Security allowed him into the nursery wing after his son was born. Unsol stood in the hall, staring through the glass at a sea of tiny hands none of them would ever get to hold, smiling faces that would never smile for them. Unsol reached with phantom arms and felt new polymer hands connect with the glass, pickups extending reflexively from his palms, skittering on the smooth surface as they searched for an access point to interface with. He shuffled inside his legs, and felt the bulk of thighs and boots not entirely his own move him closer. The lights dimmed in the nursery, and the glass suddenly reflected back the white dome where his face should have been, fogging below the chin line where his air exchanger vented moist air forward. He could feel a tugging in his chest where his own heart once had been, and pain where he knew tears could no longer flow.

When Unsol agreed to sacrifice his life for the Corps, he had only meant that he was willing to die.

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Gone with the Solar Wind

Author : Patrica Stewart

The finals of the twenty-fourth biannual solar wind races were in their thirty-ninth day. The race course was a 15,000,000,000 mile Z-shaped trek within the Alpha Centuri system. The Alpha Centuri system was considered ideal for solar wind racing because it contained three stars. The light from each star provides the primary propulsion for one leg of the race. The ships start near Alpha Centuri A, the brightest star, and accelerate toward Alpha Centuri B, 23 AU away. At a distance of 2 AU from B, the ships leave the A-B plain, and maintain a constant distance from the red dwarf, Alpha Centauri C (aka, Proxima). After an additional 51 AU, the ships turn from their tangential course to “radial-away,” and sail for the finish line. Although the inertia re-vector compensators allows each ship to retain most of the speed they developed during previous legs, the winner of the race was usually the ship that could best collect the feeble light of Proxima (19,000 times fainter than Earth’s Sun).

Over the past fifteen months, the 64 one person ships had been reduced to two, the SS Asimov, and the SS Weinbaum. The Asimov, piloted by Horatio Clarke, was currently in first place as the two ships were within a 600 million miles of the finish line. The Weinbaum, piloted by Lee Midier, was attempting to block the Asimov’s light. ‘Blocking light’ was a standard racing maneuver for the trailing ship. Place your 532 square mile sail (over 50% larger than the city of New York) between the light source and the sail of the leading ship, and you get all the photons. You accelerate, they only coast. If you’re really good, or lucky, you could pass them before the finish line.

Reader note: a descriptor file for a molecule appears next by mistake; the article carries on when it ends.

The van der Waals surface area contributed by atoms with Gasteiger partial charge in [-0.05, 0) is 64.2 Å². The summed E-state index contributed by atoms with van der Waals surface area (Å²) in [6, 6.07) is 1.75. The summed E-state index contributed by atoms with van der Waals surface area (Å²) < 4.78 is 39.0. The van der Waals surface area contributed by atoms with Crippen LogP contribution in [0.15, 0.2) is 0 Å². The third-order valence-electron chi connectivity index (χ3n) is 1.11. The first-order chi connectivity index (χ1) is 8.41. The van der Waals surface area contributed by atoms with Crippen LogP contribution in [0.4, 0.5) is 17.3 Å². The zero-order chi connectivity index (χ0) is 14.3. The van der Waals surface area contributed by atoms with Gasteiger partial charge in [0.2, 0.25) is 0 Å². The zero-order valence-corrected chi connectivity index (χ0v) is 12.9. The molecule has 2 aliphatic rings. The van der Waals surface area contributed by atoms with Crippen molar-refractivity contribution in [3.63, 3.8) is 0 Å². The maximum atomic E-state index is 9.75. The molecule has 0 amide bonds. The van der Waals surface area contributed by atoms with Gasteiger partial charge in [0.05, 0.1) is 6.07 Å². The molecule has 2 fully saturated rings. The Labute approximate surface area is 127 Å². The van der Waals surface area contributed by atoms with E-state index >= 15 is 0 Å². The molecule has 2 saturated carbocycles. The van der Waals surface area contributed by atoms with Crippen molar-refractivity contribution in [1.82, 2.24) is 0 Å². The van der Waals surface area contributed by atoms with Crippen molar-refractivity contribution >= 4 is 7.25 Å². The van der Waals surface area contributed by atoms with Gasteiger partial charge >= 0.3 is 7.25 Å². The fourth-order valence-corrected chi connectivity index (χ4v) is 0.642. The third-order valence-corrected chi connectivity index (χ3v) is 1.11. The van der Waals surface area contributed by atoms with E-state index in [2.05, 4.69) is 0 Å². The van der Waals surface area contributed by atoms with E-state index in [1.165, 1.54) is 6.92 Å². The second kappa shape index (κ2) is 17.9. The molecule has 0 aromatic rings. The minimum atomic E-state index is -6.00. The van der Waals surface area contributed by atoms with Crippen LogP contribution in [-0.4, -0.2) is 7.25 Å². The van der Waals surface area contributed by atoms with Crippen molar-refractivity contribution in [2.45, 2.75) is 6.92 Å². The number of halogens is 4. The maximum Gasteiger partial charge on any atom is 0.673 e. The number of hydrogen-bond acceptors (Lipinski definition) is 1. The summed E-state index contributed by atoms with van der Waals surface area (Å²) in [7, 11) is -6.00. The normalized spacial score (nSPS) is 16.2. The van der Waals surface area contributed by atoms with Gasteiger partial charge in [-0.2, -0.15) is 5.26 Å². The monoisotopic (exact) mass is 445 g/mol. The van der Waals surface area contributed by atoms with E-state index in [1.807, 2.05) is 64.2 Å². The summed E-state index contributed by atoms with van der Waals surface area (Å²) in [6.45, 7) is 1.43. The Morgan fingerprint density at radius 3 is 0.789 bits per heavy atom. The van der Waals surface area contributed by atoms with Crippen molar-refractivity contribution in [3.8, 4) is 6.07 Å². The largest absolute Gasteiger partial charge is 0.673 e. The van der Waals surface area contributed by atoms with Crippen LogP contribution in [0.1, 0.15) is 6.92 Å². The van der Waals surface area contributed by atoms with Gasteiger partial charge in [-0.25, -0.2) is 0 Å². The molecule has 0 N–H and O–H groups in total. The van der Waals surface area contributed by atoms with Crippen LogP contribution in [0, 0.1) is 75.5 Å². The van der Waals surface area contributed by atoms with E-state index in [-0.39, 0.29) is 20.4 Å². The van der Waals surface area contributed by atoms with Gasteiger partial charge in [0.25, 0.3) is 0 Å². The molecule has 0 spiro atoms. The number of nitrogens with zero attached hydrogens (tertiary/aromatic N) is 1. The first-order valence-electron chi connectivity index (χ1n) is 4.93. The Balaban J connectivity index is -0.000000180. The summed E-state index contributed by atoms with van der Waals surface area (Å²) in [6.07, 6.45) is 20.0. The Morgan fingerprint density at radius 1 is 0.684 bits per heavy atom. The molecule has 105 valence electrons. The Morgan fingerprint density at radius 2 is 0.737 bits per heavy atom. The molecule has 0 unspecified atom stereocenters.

Both ships were currently ‘running with the photons,’ so the optimum sail shape was parabolic, like the mirror in a reflecting telescope. In an effort to keep free of Weinbaum’s shadow, Clarke initiated a variable corkscrew maneuver by reversing the polarity of a one square mile portion of his sail, at the 6:00 position, along the periphery. He then advanced the polarized area, sometimes clockwise, sometimes counter-clockwise, to keep his sail in full Proxima-light. Captain Clarke watched with pure enjoyment as the Weinbaum floundered repeatedly in its effort the match his variable course. Clarke activated the ship-to-ship comm unit. “Give up, Lee. I’m no midshipman. Try something else, like jettisoning some dead weight. I recommend you start with the Captain.”

Because the Weinbaum was 30,000,000 miles behind the Asimov, Clarke had to wait over five minutes to hear Lee’s radio reply. “We’re still two days out, Horatio. You have to sleep sometime.”

But neither man slept. The two ships continued their light duel for the next two days, but the Weinbaum was never able to overtake the Asimov. The Asimov won by a distance equal to the Earth-Mars close approach.

At the celebration banquet, Captain Clarke accepted the trophy for the seventh consecutive time, and announced his retirement from racing. A few hours later, as Clarke was preparing to leave the reception, Lee Midier confronted him. “You can’t retire, you old bastard. I almost beat you this time. You have to give me one more chance. If you go, who shall I race, what shall I do?”

With a half smirk on his face, Clarke stepped onto the transporter pad and said “Frankly, Midier, I don’t give a damn.” Then he dissolved away.

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The Wall

Author : Benjamin Fischer

“The Americans’ new weapon is unstoppable, sir.”

The Admiral grunted. “That’s a bold claim, Commander Caswell,” he said, shifting in his deep leather chair before the wall of screens. “Care to expand on that?”